• 3 tablespoons melted butter
    • 2 large eggs
    • 1 cup Sweetened condensed milk
    • 1 teaspoon Vanilla
    • 1 tablespoon cornstarch
    • Pieshell, uncooked

    Preheat oven to 400 degreees. Set rack to center of the oven and place a cookie sheet on center rack. Combine all liquids (including eggs) in large mixing bowl. Blend in the cornstarch and mix. Add Glory Foods ® Sweet Potato Casserole, and mix thoroughly until smooth. Pour mixture into the pie shell. Place filled pie shell in the oven on the cookie sheet and bake for 10 minutes. Reduce heat in oven to 300 degrees and bake for approximately 40 minutes. Test the filling. The filling is cooked when the tip of a knife inserted in the center is clean when removed. Bake until filling is set. Remove from oven and allow to cool. (Options: Add a teaspoon of lemon juice, or a sprinkle of cinnamon, or nutmeg to the mixture.) Serve with love.


    Cuisinart® Pâte Brisée

    • 2 cups unbleached, all-purpose flour
    • 1 teaspoon table salt
    • ½ pound unsalted butter, cold and cubed
    • 4 tablespoons ice water

    Place flour and salt in a Cuisinart® Food Processor fitted with the chopping blade. Process for 10 seconds. Add butter to work bowl and pulse until the mixture resembles coarse crumbs. Pour in water, 1 tablespoon at a time, and pulse until a dough is just forms. Note: you may not need to use all of the water. Form dough into 2 flat discs; wrap in plastic and refrigerate until ready to use.



    ###
    Terri Evans

    Terri Evans

    Terri Evans is 25+year marketing communications professional, a partner at LeslieEvansCreative and Bcauz marketing (cause-related). She has been a food columnist for Atlanta Intown and Atlanta Buckhead newspapers, and a contributing writer for Georgia Magazine, the Atlanta Business Chronicle and other publications. Evans was also a finalist in a Southern Living cooking competition. She is (and has long been) at work on a novel set in the South (of Georgia) and the South (of France). She's always cookin' up somethin'.

     

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    • Mary

      My favorite pie of all is rhubarb, not strawberry rhubarb, just rhubarb (fixed with about half the sugar called for, with lemon zest and juice). For Thanksgiving, though, pumpkin (again with lemon juice) is tops, with plenty of whipped cream on top. My uncle used to favor mincemeat, although I think it was done more out of a desire to aggravate my aunt than a love of spicy raisins (commercial mincemeat no longer has suet or meat). I used to assist in this aggravation by sending him mincemeat turnovers! Guess who was the favorite niece?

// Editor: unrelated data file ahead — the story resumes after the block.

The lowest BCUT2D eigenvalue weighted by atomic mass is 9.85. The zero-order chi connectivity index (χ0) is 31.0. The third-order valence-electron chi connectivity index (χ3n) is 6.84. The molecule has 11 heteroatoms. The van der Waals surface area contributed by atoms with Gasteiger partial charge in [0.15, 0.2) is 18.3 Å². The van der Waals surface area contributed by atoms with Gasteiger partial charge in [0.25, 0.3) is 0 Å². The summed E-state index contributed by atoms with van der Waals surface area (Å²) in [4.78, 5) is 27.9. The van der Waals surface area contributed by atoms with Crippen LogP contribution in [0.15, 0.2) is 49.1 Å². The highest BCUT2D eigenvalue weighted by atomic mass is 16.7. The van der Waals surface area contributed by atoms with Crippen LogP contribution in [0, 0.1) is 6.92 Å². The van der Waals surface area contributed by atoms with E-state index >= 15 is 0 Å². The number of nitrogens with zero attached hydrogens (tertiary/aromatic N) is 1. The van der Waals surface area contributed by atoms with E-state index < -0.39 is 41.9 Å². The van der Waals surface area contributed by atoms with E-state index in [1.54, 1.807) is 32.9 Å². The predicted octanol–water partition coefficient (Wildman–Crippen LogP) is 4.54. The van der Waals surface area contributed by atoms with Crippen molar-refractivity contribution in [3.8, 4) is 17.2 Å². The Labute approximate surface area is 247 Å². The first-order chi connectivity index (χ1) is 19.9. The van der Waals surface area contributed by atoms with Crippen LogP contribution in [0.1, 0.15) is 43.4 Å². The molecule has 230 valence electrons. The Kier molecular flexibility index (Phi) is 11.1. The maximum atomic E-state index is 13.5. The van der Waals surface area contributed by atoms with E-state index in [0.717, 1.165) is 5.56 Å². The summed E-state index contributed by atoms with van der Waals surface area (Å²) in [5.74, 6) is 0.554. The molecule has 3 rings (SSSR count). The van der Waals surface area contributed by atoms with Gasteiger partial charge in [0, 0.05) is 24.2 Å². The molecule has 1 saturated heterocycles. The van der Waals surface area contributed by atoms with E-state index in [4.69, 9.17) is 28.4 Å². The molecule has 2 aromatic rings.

• http://marykayandrews.com Kathy Trocheck

      At Thanksgiving I follow my late mom’s example--everybody gets their favorite dessert. Andy gets his pumpkin pie--actually, I bake two, so he can have his own, the pecan is popular with everybody, and then, carrot cake, because, well, everybody likes it. In their later years, my parents spent Thanksgiving with family friends, and Mom would bake a mincemeat pie for Dave, the host. At her funeral, Dave’s wife shared with us that when they broke the news to Caitlyn about Mom’s death, she blurted out, “but who’ll bake Mrs. Hogan’s carrot cake?” Now, I do. And I email Dave a virtual mincemeat pie.

    • Terri Evans

      Kathy, I agree that there should be at least one of everything! Coming soon is the very best pecan pie I’ve ever had. It was created by a really terrific Southern cook and cookbook author (to be named in the piece) and a carrot cake that I do. As to Caitlyn and your Mom -- thank you for sharing the story. Baking up these memories of loved ones feed our hearts and our tummies.

    • Melinda Ennis

      “Mince” pies as the Brits like to call them are made as miniature tartlets these days. When living in England I discovered this the hard way. At a school committee meeting we were planning for the annual Holiday Fayre.
      Tasks were being assigned and I was instructed to bring two dozen mince pies. I was horrified thinking about making two dozen of something: a) whose ingredients were a complete mystery to me, b) I didn’t even like and c) TWO DOZEN PIES!!! (were they trying to pull something on the stupid American?). But being the newbie (and a suspicious foreigner) I didn’t say a word. It was only as we were leaving the meeting that I confided to one of the other mothers—”wow, I’ll be cooking for weeks making two dozen pies.” She gave me a withering look and said that usually “one just picks some up at Sainsbury’s.” It was at my local Sainsbury’s (grocery store) that I discoverd a whole isle of holiday mince pies. You just heat and serve. But they still taste like molten fruit cake (and I’ve always hated fruit cake—the American answer to mince pies).